The Left, the Theatre, and the Myths We Need to Stop Perpetuating

Given the massive and probably somewhat brand-destroying lacuna between my last blog post and this one, and given the fact that I’ve spent some of the past hour washing my dishes and sort of muttering softly under my breath about god only knows, I’ve decided to take this occasion as an excuse to get back to blogging.

One of the realities of writing about theatre in the blogosphere is that generally speaking, most of the people doing it have political affinities which are remarkably similar to my own, and while this experience can at times be veritably cockle-warming and sort of affirming, emotionally, it doesn’t always yield the most exciting or useful debates when it comes to politics and theatre. One of the characterizing features of theatre-thinking in this country is that it is dishearteningly echo-chamber-like, especially online. Yeah, we get the odd Twitter conversation about Factory Theatre’s decision to delay the invite to critics, or Kelly Nestruck’s recent (and interesting) article about Equity – but these are concerns about particularities; what’s missing (or at least marginalized), it seems to me, is any kind of fundamental disagreement about what, how, or why theatre is, or ought to be.

I don’t pretend to offer a total paradigm-shift here. But I’ve been thinking a lot about, specifically, the influence of the Internet and the proliferation of a post-New Left vocabulary on theatre artists (at least in Canada), and how these otherwise mostly positive forces might be having a negative effect on not only our artistic practice, but on our ability to talk sensibly about systemic and cultural deficiencies in Canadian theatre.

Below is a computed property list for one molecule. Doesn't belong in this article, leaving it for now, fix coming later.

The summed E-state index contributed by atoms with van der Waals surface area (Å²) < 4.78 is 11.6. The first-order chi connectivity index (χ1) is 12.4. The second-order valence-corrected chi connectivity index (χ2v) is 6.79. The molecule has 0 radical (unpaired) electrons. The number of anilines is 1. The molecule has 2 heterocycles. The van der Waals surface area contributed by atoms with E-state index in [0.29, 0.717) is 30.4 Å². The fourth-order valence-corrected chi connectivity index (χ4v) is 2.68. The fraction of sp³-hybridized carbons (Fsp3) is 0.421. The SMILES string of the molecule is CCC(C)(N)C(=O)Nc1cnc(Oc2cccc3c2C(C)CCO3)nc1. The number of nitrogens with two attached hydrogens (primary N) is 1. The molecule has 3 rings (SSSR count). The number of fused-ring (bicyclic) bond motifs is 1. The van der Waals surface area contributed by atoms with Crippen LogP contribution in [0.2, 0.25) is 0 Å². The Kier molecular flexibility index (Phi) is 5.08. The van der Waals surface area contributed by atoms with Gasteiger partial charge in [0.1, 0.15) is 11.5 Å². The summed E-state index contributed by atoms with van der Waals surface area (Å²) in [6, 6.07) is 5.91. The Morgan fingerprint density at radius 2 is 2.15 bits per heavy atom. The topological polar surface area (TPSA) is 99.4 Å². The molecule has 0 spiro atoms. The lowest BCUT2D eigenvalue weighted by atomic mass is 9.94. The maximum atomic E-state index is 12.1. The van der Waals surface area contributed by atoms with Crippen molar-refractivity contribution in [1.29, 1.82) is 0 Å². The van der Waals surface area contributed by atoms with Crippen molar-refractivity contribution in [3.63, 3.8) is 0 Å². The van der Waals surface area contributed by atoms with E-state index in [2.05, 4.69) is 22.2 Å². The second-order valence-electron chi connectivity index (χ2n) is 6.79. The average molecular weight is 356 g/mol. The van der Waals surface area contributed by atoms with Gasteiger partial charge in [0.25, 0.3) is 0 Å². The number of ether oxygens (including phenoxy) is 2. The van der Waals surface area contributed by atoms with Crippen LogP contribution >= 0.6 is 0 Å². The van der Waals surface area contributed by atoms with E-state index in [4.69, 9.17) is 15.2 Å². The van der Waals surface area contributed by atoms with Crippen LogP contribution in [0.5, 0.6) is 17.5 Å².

A warning: this is going to be long, and circuitous. I’m nothing if not verbose. Bear with me – I promise I’m going somewhere with this.

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Do artists have a responsibility to be feminists? (Commissioned by SpiderWebShow)

(This article originally appeared in SpiderWebShow’s #CdnCultTimes.)

I’m going to have to acknowledge from the outset, here, all the conspicuous and morally ticklish not-so-niceties which are necessarily involved when a grotesquely privileged, white, heterosexual, cisgender (I’m sure someone will correct my use of that particular neologism), Canadian male writes about the problems of feminism in art. This is not intended as irony. Doubtless I place myself squarely in the sights of a particular kind of lefty scorn, appropriation-of-voice-wise, to say nothing of the dubiousness of my targeting (isn’t there a tag in The Second Sex about it not occurring to a man to write about what it means to hold the condition of being a man in society?). Well, all’s fair in the gender wars. I admit my undeserved privilege and surrender the field.

There are (at least) two ways to consider this question, and they’re interrelated but crucially different; on the one hand is the issue of feminist entelechy in the theatre world – i.e., the quantifiable by-the-numbers stuff about women’s gross underrepresentation among the ranks of regularly produced playwrights, directors, and routinely hired ADs – and on the other, more ephemeral questions of feminist aesthetic: what is a feminist play, and do we have a moral responsibility to make them?

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